How to avoid this issue: Disclose all of your debt, judgments and other financial-related details to your loan officer upfront. Otherwise, they may not be able to help you if it comes up and disqualifies you later on.
5. You recently opened a new credit account
One of the main ways homebuyers can self-sabotage their chances at being fully approved for a home loan is by making decisions — such as opening a new credit card or financing a new vehicle — that affect their credit profile, after getting an initial green light from their lender in the form of a mortgage preapproval.
A preapproval is conditional and based on where your credit reports, credit scores, income and overall financial picture stand at the time the preapproval was granted. Any changes you make to your finances can prevent you from buying a home.
Why this matters
When you add a new set of debt to your plate, that increases your debt-to-income (DTI) ratio. Your DTI ratio is the percentage of your gross monthly income that is used to repay debt. In most cases, mortgage lenders like to see a DTI ratio of 43% or less. Adding any type of credit account will jeopardize your DTI ratio and potentially push you into denial territory.
“Everybody focuses so much on the credit report, but the other question is: Are you financing a home that you can actually afford?” McClary said.
How to avoid this issue: Don’t make any financial decisions that will result in an inquiry on your credit reports and an increase in your debt load. Practice this for 6-12 months before you start the homebuying process, McClary advised. You’ll also need to continue this practice until after you get your house keys. Additionally, try to find ways to boost your income to pay off debt.
6. You don’t have enough cash to close
Borrowing a mortgage will cost you more than just your monthly mortgage payment. In most cases, you’ll have a required down payment and closing costs to pay for. If you don’t have proof that you can cover those costs, your application may be rejected.
Why this matters
Your mortgage lender will want you to have some skin in the game for your home purchase, which would be your down payment. There are also the closing costs you’ll be charged for taking out a mortgage.
During the approval process, your lender will request that you provide proof of funds to close on your loan. Some examples of proof include bank statements, retirement account statements and gift letters with the donor’s proof of funds — in cases when a loved one is helping you meet your “cash to close” amount. Be sure your gift money is coming from an acceptable source, however.
Failing to provide the necessary documents can lead to a mortgage denial.
How to avoid this issue: Save aggressively for your down payment and closing costs. It’s possible to qualify for a mortgage with as little as 3% down, depending on your credit score. Your closing costs can range from 2% to 5% of your home’s purchase price.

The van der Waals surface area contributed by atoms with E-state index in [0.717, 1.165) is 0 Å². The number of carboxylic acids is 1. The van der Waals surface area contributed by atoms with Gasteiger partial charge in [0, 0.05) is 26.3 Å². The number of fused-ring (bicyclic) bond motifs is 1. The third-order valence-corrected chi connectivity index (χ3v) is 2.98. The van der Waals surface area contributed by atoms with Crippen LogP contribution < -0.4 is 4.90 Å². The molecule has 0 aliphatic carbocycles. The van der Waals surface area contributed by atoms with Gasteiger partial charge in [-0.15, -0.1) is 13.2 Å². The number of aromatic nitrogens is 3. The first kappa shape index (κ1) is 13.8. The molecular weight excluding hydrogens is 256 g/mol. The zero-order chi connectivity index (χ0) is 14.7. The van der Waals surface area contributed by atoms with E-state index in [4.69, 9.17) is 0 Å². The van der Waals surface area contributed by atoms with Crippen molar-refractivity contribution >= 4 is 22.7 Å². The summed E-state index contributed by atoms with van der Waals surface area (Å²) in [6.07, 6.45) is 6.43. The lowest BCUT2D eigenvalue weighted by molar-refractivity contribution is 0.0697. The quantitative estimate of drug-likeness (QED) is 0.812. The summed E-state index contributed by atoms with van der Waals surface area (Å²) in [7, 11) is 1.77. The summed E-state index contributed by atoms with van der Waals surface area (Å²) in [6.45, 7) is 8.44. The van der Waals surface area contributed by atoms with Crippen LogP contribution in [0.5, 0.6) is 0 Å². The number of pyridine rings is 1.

If you’re borrowing or withdrawing from a retirement account, supply documentation from your plan provider that shows you qualify to do so, along with statements that verify you have the funds available to use for your home purchase. And if you need some extra help, consider a down payment assistance program.
7. Your home appraisal doesn’t match up
Getting a full mortgage approval is also contingent upon having the home appraised. Any problems that come up during the appraisal process can stop you from getting your house keys.
Why this matters
A home appraisal is an unbiased estimate of a home’s value. Your mortgage lender will more than likely require an appraisal for the home you’re trying to buy in order to verify that the purchase price checks out. If the appraisal aligns with the sales price or is slightly higher, no worries there. But if the appraisal is lower than the sales price, your lender might deny your application.
How to avoid this issue: If you have the financial capacity to do so, you can make up the difference in cash. You could also try negotiating a lower sales price with the home seller.
How to move forward after a mortgage denial
Once you’ve been denied, it’s time to figure out how to work toward eventually getting approved. Keep these tips in mind on how to move forward.
- Find out why you were denied. Mortgage lenders are required to give you an explanation for why they denied your mortgage application if you submit a request for that information in writing, according to the CFPB. They must also provide you with a copy of the credit report that factored into your denial.
- Improve your circumstances. Whether it’s a high DTI ratio, too short of an employment history or another common setback, take some time to correct those issues and better position yourself for mortgage approval in the future.
- Consider housing counseling. In cases where you were denied for credit or income-related reasons, McClary suggests reaching out to a nonprofit housing counseling agency for help addressing those issues.
Everyone’s timeline is different for when they should apply again, so be sure to check with your lender or a housing counselor for guidance on next steps.
The bottom line
Being denied for a mortgage can be a discouraging experience, but it doesn’t mean all hope is lost for your goal of homeownership.
Once you’re clear on why you were denied, you can make the necessary changes so you’re not rejected the next time around.
“The more you do leading up to the loan application to make sure that you check and double-check every step, then the easier the actual homebuying process will be,” McClary said, “because that financing piece is locked down and you’ve addressed all the issues that could potentially be roadblocks.”
Here’s what you need to know about the most important factors to getting approved for a mortgage.